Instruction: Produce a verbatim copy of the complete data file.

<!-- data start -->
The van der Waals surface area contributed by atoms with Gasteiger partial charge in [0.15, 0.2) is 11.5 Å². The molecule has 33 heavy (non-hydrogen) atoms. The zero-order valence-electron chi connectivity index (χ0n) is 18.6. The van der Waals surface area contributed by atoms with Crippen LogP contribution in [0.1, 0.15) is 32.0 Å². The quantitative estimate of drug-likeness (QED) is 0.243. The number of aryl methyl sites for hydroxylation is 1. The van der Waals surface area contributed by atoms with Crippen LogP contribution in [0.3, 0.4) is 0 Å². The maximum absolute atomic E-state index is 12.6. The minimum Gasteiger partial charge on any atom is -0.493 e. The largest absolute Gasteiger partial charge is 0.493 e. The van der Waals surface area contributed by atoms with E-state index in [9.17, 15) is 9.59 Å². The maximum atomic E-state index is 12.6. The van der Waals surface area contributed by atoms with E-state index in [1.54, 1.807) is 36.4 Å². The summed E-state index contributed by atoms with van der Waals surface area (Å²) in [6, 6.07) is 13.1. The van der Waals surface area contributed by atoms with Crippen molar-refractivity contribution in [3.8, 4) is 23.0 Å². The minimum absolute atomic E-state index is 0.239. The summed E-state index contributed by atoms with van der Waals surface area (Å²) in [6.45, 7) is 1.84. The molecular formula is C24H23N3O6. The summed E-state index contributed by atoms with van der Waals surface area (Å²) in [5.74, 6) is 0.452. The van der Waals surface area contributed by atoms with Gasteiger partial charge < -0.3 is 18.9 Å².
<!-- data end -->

The van der Waals surface area contributed by atoms with Gasteiger partial charge in [0.15, 0.2) is 11.5 Å². The molecule has 33 heavy (non-hydrogen) atoms. The zero-order valence-electron chi connectivity index (χ0n) is 18.6. The van der Waals surface area contributed by atoms with Crippen LogP contribution in [0.1, 0.15) is 32.0 Å². The quantitative estimate of drug-likeness (QED) is 0.243. The number of aryl methyl sites for hydroxylation is 1. The van der Waals surface area contributed by atoms with Crippen LogP contribution in [0.3, 0.4) is 0 Å². The maximum absolute atomic E-state index is 12.6. The minimum Gasteiger partial charge on any atom is -0.493 e. The largest absolute Gasteiger partial charge is 0.493 e. The van der Waals surface area contributed by atoms with E-state index in [9.17, 15) is 9.59 Å². The maximum atomic E-state index is 12.6. The van der Waals surface area contributed by atoms with E-state index in [1.54, 1.807) is 36.4 Å². The summed E-state index contributed by atoms with van der Waals surface area (Å²) in [6, 6.07) is 13.1. The van der Waals surface area contributed by atoms with Crippen molar-refractivity contribution in [3.8, 4) is 23.0 Å². The minimum absolute atomic E-state index is 0.239. The summed E-state index contributed by atoms with van der Waals surface area (Å²) in [6.45, 7) is 1.84. The molecular formula is C24H23N3O6. The summed E-state index contributed by atoms with van der Waals surface area (Å²) in [5.74, 6) is 0.452. The van der Waals surface area contributed by atoms with Gasteiger partial charge < -0.3 is 18.9 Å².